Terpenes have a wide range of health benefits and have been studied for numerous medical applications. Terpenes are classified as mono, di, tri, tetra, and sesquiterpenes based on the number of isoprene units the terpenes have. Used widely in natural folk medicine, studies are pursuing them for modern medical use.
Their antiplasmodial activity has created interest in its potential as an antimalaria drug. Monoterpenes have been studied for their antiviral characteristics. Certain terpenes have also shown potential for treating cancer and diabetes. Terpenes are able to be administered in a variety of ways and can reduce medication’s side effects.
For cannabis users, terpenes may lead to a better experience without as many side effects. For instance, it’s thought that terpenes in the cannabis plant can increase the blood-brain barrier permeability and affect how THC binds to cannabinoid receptors. Some terpenes can suppress the short-term memory loss associated with THC use.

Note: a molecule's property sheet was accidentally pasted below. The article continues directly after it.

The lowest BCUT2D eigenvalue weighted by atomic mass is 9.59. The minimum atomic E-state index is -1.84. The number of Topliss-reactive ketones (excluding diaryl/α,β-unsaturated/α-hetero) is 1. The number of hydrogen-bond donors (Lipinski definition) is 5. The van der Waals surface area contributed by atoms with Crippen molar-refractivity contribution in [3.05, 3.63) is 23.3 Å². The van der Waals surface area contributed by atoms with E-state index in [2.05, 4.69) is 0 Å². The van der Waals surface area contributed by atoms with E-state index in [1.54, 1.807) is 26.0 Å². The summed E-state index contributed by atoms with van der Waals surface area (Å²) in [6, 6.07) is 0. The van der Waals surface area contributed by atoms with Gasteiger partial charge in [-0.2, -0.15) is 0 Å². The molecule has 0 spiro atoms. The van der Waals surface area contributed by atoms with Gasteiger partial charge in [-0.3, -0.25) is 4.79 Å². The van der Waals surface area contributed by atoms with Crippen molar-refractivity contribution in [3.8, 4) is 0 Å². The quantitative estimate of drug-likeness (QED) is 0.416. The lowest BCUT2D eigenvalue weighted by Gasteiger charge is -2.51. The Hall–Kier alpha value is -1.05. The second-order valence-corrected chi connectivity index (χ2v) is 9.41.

It’s important to take this information with a grain of salt. Most studies into terpenes and health have been performed on animal models and with isolated compounds. We still need more research on the complex web of interactions between terpenes and cannabinoids. Anecdotal evidence in aromatherapy patients, however, shows terpenes have many health benefits.
Limonene is a popular cannabis strain known for its fruity and citrus aroma. Some studies have shown that limonene has anti-inflammatory responses. A 2017 study on rats with ulcerative colitis found that limonene reduced inflammation and colon damage. Another study found limonene reduced free radicals in leukemia cells, which helped decrease inflammation.
Limonene has a wide array of effects on cancer. A population study found that those who consumed citrus fruit peel had a reduced risk of developing skin cancer compared to those who consumed only citrus fruit and its juices. When taken orally, limonene can stall the progress of cancer. Some research shows that limonene prevents inflammation and oxidative stress.